• The Real Tomato profile imageAUTHOR

      The Real Tomato 

      9 years ago

      Patricia- Thanks for your comment and for taking the time to read my Hub.

    • Patricia Costanzo profile image

      Patricia Costanzo 

      9 years ago from Behind the Redwood Curtain

      Gotta agree Clan of the Cave Bear was a disaster. I found that the Harry Potter movies actually helped me make sense out of fight scenes and time travel sequences that confused me in the books.

    • Peppermint Thrift profile image

      Peppermint Thrift 

      9 years ago

      Yes - I have to admit that V.C. Andrews books are one of the few series I have read a lot of. I didn't mind the "Flowers in the Attic" movie but the book was much better! Disturbing, but good!

    • The Real Tomato profile imageAUTHOR

      The Real Tomato 

      9 years ago

      Hi Peppermint Thrift- very nice username by the way. Ironweed sounds familiar and sounds like it would be a good movie concidering the cast. Sybil was so intense, yes, very hard to read. Another one that was shocking was Flowers in the Attice. Do you recall that book? The movie wasn't very good though.

      Thanks for stopping by!

    • Peppermint Thrift profile image

      Peppermint Thrift 

      9 years ago

      One of my favorites (book/movie) is "Ironweed" by William Kennedy. The movie stays pretty close to the book and has a great cast:  Meryl Streep, Jack Nicholson and a small cameo from Tom Waits.  However, the movie is hard to find and as far as I know has yet to be released onto DVD.  Also, "Sybil" although hard to watch/read is another great book/movie duo.  Great Hub!

    • The Real Tomato profile imageAUTHOR

      The Real Tomato 

      9 years ago


      I will beg to differ on one account, Band of Brothers. Very good and accurate.

      I thought it was interesting you used the word idiot. I love etymology and I looked up idiot. The greek origin of the word means person lacking professional skill; layman. Used paronizingly for "ignorant person"...ouch.

      So many factors go into making a movie I think it takes true brilliance ( a natural talent) to produce a good one. Perhaps many professionals as well as uneducated persons can produce a good movie. (I know plenty professional idiots)

      Thanks for stopping in.

    • knolyourself profile image


      9 years ago from Bay Area, Ca

      The best adaptions are mini-series they have done in Britain. They go from 3 to 12 hours. In US often idiots do the adaption, and more producers ruin the thing for the lowest common denomator, in the hopes of making more money.

    • The Real Tomato profile imageAUTHOR

      The Real Tomato 

      9 years ago

      Anna Marie Bowman- I love period movies and Notebook not only depicts a time in history but a romantic story like no other. Stephen King! I know, I know but I wanted to talk about movies I had read the book AND seen the movie myself. In my own words, ya know?  (psst, I am not a fan of S.K.) His books scare me too much.

      Elena- The Silence of the Lambs is a good one, I bought the dvd years ago, I like Jodie Foster's work. ( but I haven't read the book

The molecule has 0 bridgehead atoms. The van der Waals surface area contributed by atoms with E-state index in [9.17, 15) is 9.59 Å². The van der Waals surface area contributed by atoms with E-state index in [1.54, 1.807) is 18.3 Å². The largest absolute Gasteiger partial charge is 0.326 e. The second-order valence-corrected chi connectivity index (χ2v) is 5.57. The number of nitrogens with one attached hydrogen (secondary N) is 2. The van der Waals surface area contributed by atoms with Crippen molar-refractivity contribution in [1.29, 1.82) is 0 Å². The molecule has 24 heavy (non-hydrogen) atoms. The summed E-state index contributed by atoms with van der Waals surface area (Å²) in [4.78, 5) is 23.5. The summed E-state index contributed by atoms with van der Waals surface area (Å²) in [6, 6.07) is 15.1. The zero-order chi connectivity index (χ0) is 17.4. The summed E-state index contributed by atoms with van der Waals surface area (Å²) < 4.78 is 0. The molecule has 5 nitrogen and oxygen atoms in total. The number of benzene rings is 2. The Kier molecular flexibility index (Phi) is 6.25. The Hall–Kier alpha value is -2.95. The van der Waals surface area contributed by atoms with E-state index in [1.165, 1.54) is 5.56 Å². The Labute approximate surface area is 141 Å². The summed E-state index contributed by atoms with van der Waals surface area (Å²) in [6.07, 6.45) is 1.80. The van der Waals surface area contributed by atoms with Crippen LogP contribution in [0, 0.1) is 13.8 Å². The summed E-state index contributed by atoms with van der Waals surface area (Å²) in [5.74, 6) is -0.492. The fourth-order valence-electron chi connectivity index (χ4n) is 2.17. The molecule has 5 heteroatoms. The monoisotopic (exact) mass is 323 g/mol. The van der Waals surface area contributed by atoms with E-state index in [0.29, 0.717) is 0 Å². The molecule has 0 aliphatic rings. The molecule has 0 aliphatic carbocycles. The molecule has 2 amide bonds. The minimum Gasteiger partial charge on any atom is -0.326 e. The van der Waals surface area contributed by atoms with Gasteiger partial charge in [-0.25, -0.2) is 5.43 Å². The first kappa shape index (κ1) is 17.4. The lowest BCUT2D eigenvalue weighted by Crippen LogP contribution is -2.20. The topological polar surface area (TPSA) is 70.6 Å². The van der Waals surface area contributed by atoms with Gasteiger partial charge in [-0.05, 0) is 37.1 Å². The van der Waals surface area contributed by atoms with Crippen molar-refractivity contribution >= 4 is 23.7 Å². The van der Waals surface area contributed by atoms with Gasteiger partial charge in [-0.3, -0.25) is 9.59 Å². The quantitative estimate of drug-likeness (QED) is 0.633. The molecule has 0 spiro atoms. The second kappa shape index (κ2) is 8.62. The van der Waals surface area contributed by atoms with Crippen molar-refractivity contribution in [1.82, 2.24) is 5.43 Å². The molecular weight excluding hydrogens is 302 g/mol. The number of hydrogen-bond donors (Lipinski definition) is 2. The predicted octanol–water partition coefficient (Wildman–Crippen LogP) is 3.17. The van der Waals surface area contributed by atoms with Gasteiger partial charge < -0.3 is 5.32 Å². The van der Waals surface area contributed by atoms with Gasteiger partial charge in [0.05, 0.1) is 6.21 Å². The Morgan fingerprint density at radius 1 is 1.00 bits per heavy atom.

One book I would like to read and haven't is Pride and Prejudice. I wouldbe nice to compare it to the movie.

    • Elena. profile image


      9 years ago from Madrid

      Cool hub!  I think The Goodfather and The Silence of the Lambs would be my favorite adaptations, and I think the writers participated in the screenplay development.

      Then there are also books that were quite a struggle but allowed easier "swallowing" on the screen, such as the Anne Rice vampire series :-) 

    • Anna Marie Bowman profile image

      Anna Marie Bowman 

      9 years ago from Florida

      Stephen King...LOL!  Sorry. Couldn't help myself. By the way, though,  The Notebook is one of my favorite movies! 

    • The Real Tomato profile imageAUTHOR

      The Real Tomato 

      9 years ago

      I remember this movie well and have never read the book. I watched all the "older" movies when I was growing up.

    • Rochelle Frank profile image

      Rochelle Frank 

      9 years ago from California Gold Country

      My altime--long time ago-- favorite was "Gone with the Wind" I actually read the book before I saw the movie. Except for one minor subplot in the book, the film was very true to the book. Quite a feat, I thought, since the book was long.

    • The Real Tomato profile imageAUTHOR

      The Real Tomato 

      9 years ago

      Oh ya, I remember Fight Club. It sure held my attention! Thanks for your comment.

    • TheRealTruth profile image


      9 years ago from Virginia

      nicely done. my presonal favorite (and my favorite movie) is Fight Club. Fincher was able to translate Pahlaniuk's monotone through Ed Norton and his view of Jack's world was astounding. Thank you for answering!

    • The Real Tomato profile imageAUTHOR

      The Real Tomato 

      9 years ago

      Hi Simon- thanks for reading, I agree that it would be quite a daunting task.

      49er- I think most people would agree with you in favoring the book version of a story. I did however find about a dozen people who liked the Lord of the Ring Series on screen more than the book. 

      kbdunn- Nicholas Sparks has many good books, I found his website for you to look at. Here you go


    • kbdunn profile image


      9 years ago from Seattle, WA

      Didn't know the Notebook was based on a book, gotta pick more of that stuff up I guess!

    • 49er profile image


      9 years ago from USA

      To be honest, I think Godfather is one of the few movies that I really enjoyed both the movie and the book. The book is still better, IMHO, but they did a really good job adapting it. I guess to be honest the book kind of reads like a screen play to begin with though.

      Pretty much any other time I can think of where I read the book and watched the movie, I was rather disappointed with the movie. I don't think it is so much that the movies are bad, although some certainly are, but more that the movie has no hope of covering the same details and emotions that a book does.

    • Simon_Lloyd profile image


      9 years ago from Staffordshire, England

      Well said, I for one wouldn't know where to start if Iwas was given a novel and told to write a screenplay for it.